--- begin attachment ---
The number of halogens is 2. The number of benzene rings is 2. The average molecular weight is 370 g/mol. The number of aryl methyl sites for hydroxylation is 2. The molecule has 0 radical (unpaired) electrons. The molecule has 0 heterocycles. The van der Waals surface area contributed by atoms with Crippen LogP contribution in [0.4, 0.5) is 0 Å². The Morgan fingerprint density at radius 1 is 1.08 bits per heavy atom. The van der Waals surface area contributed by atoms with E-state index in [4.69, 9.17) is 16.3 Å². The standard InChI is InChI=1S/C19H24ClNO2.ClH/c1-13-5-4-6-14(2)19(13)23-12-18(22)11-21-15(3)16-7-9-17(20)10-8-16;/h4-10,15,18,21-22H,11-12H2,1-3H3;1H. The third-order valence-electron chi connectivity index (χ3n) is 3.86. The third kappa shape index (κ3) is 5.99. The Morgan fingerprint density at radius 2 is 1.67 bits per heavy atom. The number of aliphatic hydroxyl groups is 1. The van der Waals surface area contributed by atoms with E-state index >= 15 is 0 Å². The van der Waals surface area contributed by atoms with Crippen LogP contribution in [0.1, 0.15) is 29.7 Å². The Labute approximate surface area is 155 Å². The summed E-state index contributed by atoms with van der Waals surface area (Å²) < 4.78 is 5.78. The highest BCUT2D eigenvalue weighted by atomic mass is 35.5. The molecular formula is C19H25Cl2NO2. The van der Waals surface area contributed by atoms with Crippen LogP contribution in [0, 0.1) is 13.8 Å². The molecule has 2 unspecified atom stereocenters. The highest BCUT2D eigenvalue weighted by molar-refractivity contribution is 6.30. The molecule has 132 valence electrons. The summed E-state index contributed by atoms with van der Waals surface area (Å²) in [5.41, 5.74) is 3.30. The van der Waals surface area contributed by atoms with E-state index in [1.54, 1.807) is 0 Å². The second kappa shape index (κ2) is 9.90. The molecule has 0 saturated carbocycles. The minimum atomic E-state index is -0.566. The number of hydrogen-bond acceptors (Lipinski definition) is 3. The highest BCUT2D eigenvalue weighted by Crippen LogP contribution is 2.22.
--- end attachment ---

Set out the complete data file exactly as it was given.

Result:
The number of halogens is 2. The number of benzene rings is 2. The average molecular weight is 370 g/mol. The number of aryl methyl sites for hydroxylation is 2. The molecule has 0 radical (unpaired) electrons. The molecule has 0 heterocycles. The van der Waals surface area contributed by atoms with Crippen LogP contribution in [0.4, 0.5) is 0 Å². The Morgan fingerprint density at radius 1 is 1.08 bits per heavy atom. The van der Waals surface area contributed by atoms with E-state index in [4.69, 9.17) is 16.3 Å². The standard InChI is InChI=1S/C19H24ClNO2.ClH/c1-13-5-4-6-14(2)19(13)23-12-18(22)11-21-15(3)16-7-9-17(20)10-8-16;/h4-10,15,18,21-22H,11-12H2,1-3H3;1H. The third-order valence-electron chi connectivity index (χ3n) is 3.86. The third kappa shape index (κ3) is 5.99. The Morgan fingerprint density at radius 2 is 1.67 bits per heavy atom. The number of aliphatic hydroxyl groups is 1. The van der Waals surface area contributed by atoms with E-state index >= 15 is 0 Å². The van der Waals surface area contributed by atoms with Crippen LogP contribution in [0.1, 0.15) is 29.7 Å². The Labute approximate surface area is 155 Å². The summed E-state index contributed by atoms with van der Waals surface area (Å²) < 4.78 is 5.78. The highest BCUT2D eigenvalue weighted by atomic mass is 35.5. The molecular formula is C19H25Cl2NO2. The van der Waals surface area contributed by atoms with Crippen LogP contribution in [0, 0.1) is 13.8 Å². The molecule has 2 unspecified atom stereocenters. The highest BCUT2D eigenvalue weighted by molar-refractivity contribution is 6.30. The molecule has 132 valence electrons. The summed E-state index contributed by atoms with van der Waals surface area (Å²) in [5.41, 5.74) is 3.30. The van der Waals surface area contributed by atoms with E-state index in [1.54, 1.807) is 0 Å². The second kappa shape index (κ2) is 9.90. The molecule has 0 saturated carbocycles. The minimum atomic E-state index is -0.566. The number of hydrogen-bond acceptors (Lipinski definition) is 3. The highest BCUT2D eigenvalue weighted by Crippen LogP contribution is 2.22.